41. Ryan Boldt, OF, Red Wing HS (MN)
What hurts Boldt is the fact that he played high school baseball in Minnesota, which isn't exactly the best place to play high school baseball. In all honesty, college might be the best thing for him so he can play against tougher competition.
42. Andrew Thurman, RHP, UC-Irvine
Thurman is never going to blow you away with his stuff, but he has durability like none other. If he continues to develop, he could be a decent No. 3 or No. 4 starter in the big leagues one day.
43. Andrew Mitchell, RHP, TCU
Mitchell has a tendency to walk people, which will cause some teams to shy away from him. He projects to be more of a bullpen guy, but with that, expect his fastball to gain a few mph.
44. Jason Hursh, RHP, Oklahoma State
Hursh had Tommy John surgery in 2011, so you can expect that teams will be looking over his medical records extensively. His fastball is his only plus pitch, but with time, he could also develop a decent slider and changeup.
45. Kyle Serrano, RHP, Farragut HS (TN)
Signability issues may be the biggest problems for teams that want to draft Serrano. He's committed to Tennessee, where his dad is the head coach. I couldn't blame him for either choice he ends up making.
46. Michael Lorenzen, OF, Cal-State Fullerton
There's no question that Lorenzen can play the outfield, but the biggest question is going to be his ability to produce at the plate. He hasn't been consistent at the plate and has been known to struggle at times.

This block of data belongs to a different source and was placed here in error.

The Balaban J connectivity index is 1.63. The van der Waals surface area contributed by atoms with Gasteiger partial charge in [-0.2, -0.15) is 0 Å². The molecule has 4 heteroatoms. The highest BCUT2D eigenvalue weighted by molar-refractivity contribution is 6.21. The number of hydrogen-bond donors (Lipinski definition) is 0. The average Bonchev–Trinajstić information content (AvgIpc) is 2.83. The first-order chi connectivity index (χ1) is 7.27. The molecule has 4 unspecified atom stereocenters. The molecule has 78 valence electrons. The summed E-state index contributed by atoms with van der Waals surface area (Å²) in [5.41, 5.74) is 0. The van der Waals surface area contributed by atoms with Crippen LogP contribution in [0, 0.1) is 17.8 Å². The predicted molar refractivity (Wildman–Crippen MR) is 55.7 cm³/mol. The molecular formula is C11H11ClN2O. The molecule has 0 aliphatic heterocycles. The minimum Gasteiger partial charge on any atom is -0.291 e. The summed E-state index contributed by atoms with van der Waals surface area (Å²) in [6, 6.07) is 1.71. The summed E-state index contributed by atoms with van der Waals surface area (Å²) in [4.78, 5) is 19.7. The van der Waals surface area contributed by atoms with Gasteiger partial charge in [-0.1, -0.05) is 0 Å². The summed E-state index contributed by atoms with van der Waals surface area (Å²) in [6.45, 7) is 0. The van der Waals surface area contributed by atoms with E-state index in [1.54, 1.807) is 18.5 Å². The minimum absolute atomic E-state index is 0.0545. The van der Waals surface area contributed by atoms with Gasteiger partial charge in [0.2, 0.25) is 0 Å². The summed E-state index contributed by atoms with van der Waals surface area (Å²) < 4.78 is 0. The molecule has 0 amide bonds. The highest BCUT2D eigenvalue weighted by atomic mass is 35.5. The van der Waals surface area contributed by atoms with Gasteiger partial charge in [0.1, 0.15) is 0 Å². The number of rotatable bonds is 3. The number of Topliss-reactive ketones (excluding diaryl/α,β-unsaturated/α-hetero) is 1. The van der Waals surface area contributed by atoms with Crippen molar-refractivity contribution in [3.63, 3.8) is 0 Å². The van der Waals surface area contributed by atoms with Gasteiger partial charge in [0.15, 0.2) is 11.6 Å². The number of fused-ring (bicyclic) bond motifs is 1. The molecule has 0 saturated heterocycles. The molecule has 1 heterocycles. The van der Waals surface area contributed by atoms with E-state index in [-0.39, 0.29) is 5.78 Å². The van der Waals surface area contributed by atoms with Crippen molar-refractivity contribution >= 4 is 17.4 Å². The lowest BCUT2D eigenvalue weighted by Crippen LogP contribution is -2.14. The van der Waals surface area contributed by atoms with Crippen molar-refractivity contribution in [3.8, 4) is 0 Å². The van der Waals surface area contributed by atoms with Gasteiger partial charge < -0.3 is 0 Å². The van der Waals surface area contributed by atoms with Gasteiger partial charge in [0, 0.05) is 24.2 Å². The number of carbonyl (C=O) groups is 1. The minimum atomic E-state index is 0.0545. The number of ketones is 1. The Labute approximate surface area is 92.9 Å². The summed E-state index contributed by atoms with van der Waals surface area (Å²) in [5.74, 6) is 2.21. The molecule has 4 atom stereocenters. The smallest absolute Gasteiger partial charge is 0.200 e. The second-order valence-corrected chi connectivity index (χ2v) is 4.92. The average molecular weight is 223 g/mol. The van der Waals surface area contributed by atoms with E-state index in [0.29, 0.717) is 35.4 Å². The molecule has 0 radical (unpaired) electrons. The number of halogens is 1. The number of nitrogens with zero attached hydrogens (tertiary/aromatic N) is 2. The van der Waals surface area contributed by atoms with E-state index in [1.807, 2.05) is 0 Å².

47. Matt Krook, LHP, St. Ignatius HS (CA)
With a fastball that touches 94 mph, Krook also has a good curve and changeup. Where his biggest problem lies is in his velocity later in starts. If that can improve, he'll be a decent starter for some team.
48. Josh Hart, OF, Parkview HS (GA)
Hart has all five tools for a player. He has a knack for getting to the ball on defense and putting the ball where the defense isn't on offense.
49. Chad Pinder, 3B, Virginia Tech
Pinder has the ability to hit to all areas of the field, but he's not going to provide a lot of power. Hitting-wise, he could be a Martin Prado-like player, and with his defensive ability, he could actually develop into a multiple-position player.
50. Hunter Dozier, SS, Stephen F. Austin
Dozier may have been a shortstop in college, but he won't stay there once he's drafted. He has a good bat and could project to be a good third baseman.